fifteen SELECT syntax: SELECT columns FROM table WHERE condition; Columns is: a comma separated list of column names or * to indicate "all columns". Table is the name of the table. condition is an optional condition that must be true. Examples: SELECT First Name, Last Name FROM People; SELECT * FROM Persons WHERE Age < 40;

sixteen How SELECT SELECT works First Name, Last Name OF people WHERE Age > 30; People FirstNameLastNameGenderAgePhone JohnSmithM272-4315 SallyJonesF273-1542 JohnWhiteM322-4315 MarySmithF425-4321 JohnWhite MarySmith Result:

17 Names and strings SQL keywords (such as SELECT ) are not case sensitive, but are traditionally written in uppercase. Table names and column names are case sensitive. Data values ​​are likely to be case sensitive

18 Conditions < Less than <= Less than or equal to = Equal to <> Not equal ( != works in some databases) >= Greater than or equal to > Greater than LIKE String equality; % can be used as a wildcard... WHERE First_Name LIKE 'Jo%'; matches Joe, John, Joanna, etc. AND, OR and NOT can be used with conditions

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19 Operators Basic arithmetic operators are defined in SQL: + sum - remainder * multiplication / division % modulus (remainder)

20 INSERT INTO Syntax: INSERT INTO tablename ( column, ..., column ) VALUES ( value, ..., value ); The columns are the names of the columns you are pasting the data into, and the values ​​are that data. String data must be enclosed in single quotes. Numbers are not enclosed in quotes. You can omit column names by providing a value for each column.

21 Syntax UPDATE: UPDATE table name SET column name = new value WHERE column name = value ; Example: UPDATE Person SET Age = Age + 1 WHERE First_Name = 'John' AND Last_Name = 'Smith';

22 DELETE DELETE FROM table_name WHERE column_name = some_value ; Examples: DELETE FROM Person WHERE Last Name = 'Smith'; DELETE FROM person; Delete all table records!

23 Joins I: INNER JOIN A join allows you to collect information from two or more tables and present them as a single table. Unions require the use of primary keys. An INNER JOIN returns all rows from both tables where there is a match. Example: SELECT Employees. Name , Orders.Product FROM Employees INNER JOIN Orders ON Employees.Employee_ID=Orders.Employee_ID The result is a table containing the names of the employees and the products they ordered. Only employees who ordered products are listed

24 Joins II: LEFT JOIN A LEFT JOIN returns all matching rows from the first table, even if there are no matching rows from the second table. Example: SELECT Employees.Name, Orders.Product FROM Employees LEFT JOIN Orders ON Employees.Employee_ID=Orders. Employee_ID The result is again a table with the names of the employees and the products they ordered. All employees are listed. If an employee has not ordered a product, this cell is empty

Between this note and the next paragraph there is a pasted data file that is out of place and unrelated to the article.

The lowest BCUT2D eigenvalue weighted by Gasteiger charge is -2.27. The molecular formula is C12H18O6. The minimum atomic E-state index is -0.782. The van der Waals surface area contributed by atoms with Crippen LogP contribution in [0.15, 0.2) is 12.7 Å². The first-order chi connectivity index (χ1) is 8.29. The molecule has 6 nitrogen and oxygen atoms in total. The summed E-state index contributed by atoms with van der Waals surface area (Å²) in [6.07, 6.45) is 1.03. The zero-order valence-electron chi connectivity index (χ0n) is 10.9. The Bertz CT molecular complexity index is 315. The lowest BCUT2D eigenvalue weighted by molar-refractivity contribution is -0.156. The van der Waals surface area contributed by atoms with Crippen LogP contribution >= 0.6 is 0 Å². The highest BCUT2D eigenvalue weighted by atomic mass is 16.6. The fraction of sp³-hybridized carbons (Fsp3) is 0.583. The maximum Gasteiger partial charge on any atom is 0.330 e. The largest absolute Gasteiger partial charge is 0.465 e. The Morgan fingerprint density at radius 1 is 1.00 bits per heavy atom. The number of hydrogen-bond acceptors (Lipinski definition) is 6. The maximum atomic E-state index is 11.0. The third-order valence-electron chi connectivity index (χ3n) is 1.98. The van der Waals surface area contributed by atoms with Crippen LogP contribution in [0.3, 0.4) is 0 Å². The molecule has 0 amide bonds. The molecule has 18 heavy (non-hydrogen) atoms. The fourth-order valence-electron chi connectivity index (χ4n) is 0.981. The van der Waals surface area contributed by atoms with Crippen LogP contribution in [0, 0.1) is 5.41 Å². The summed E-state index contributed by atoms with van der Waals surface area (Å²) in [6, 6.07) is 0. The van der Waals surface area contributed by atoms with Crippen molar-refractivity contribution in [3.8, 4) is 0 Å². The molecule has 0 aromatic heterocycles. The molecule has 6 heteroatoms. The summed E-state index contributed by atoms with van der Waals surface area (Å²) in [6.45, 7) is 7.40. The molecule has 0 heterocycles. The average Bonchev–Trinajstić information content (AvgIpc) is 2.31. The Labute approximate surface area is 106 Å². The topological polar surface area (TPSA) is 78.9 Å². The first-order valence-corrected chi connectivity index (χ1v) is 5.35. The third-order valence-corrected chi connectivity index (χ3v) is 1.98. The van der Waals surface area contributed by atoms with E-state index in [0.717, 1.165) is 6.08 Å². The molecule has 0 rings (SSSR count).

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25 Joins III: RIGHT JOIN A RIGHT JOIN returns all matching rows from the second table, even if there are no matching rows in the first table. Example: SELECT Employees.Name, Orders.Product FROM Employees RIGHT JOIN Orders ON Employees.Employee_ID=Orders. Employee_ID The result is again a table with employee names and ordered products. All employees who have ordered a product are listed. All products are listed. If a product was requested but not requested by an employee, the employee's cell remains empty.

26 MySQL MySQL is an open source database. Like many open source software, MySQL is a very robust and stable product. Like many open source software, MySQL is not well developed (easy for the end user to install and configure), and MySQL does not offer all the features of Oracle. For most jobs you don't need these features anyway, if you don't have any implementation specific features it's easy to switch from one SQL database to another http://dev.mysql.com/download/

27 JDBC JDBC allows you to communicate with databases from a Java program. To use JDBC: Install and configure a bridge that connects Java to the database. Write Java statements that connect across the bridge. Write Java statements that communicate with the database. Each SQL command is written as a string and passed as an argument to a Java method

28 JDBC example I'm importing java.io.*; import java.sql.*; import oracle.jdbc.driver.OracleDriver; public class Start { public static void main(String[] args) throws Exception { // Get the registered driver class Class.forName("oracle.jdbc.driver.OracleDriver"); // Specify database location String url="jdbc:oracle:thin:@ivy.shu.ac.uk:1521:SHU92"; connection conn = DriverManager.getConnection(url, "root", "password"); // Do the work... on the next slide } }

29 JDBC II Example // JDBC sends a statement object to the database Statement stmt = conn.createStatement(); // A ResultSet contains the results of the ResultSet query rs = stmt.executeQuery("SELECT enname, job FROM emp" ); System.out.println("The EMP table contains:"); // print results // "next()" is almost, but not quite, an iterator, while (rs.next()) { System.out.println(rs.getString("ename") + " is a " + rs.getString("Work")); } conn.close();

30 The end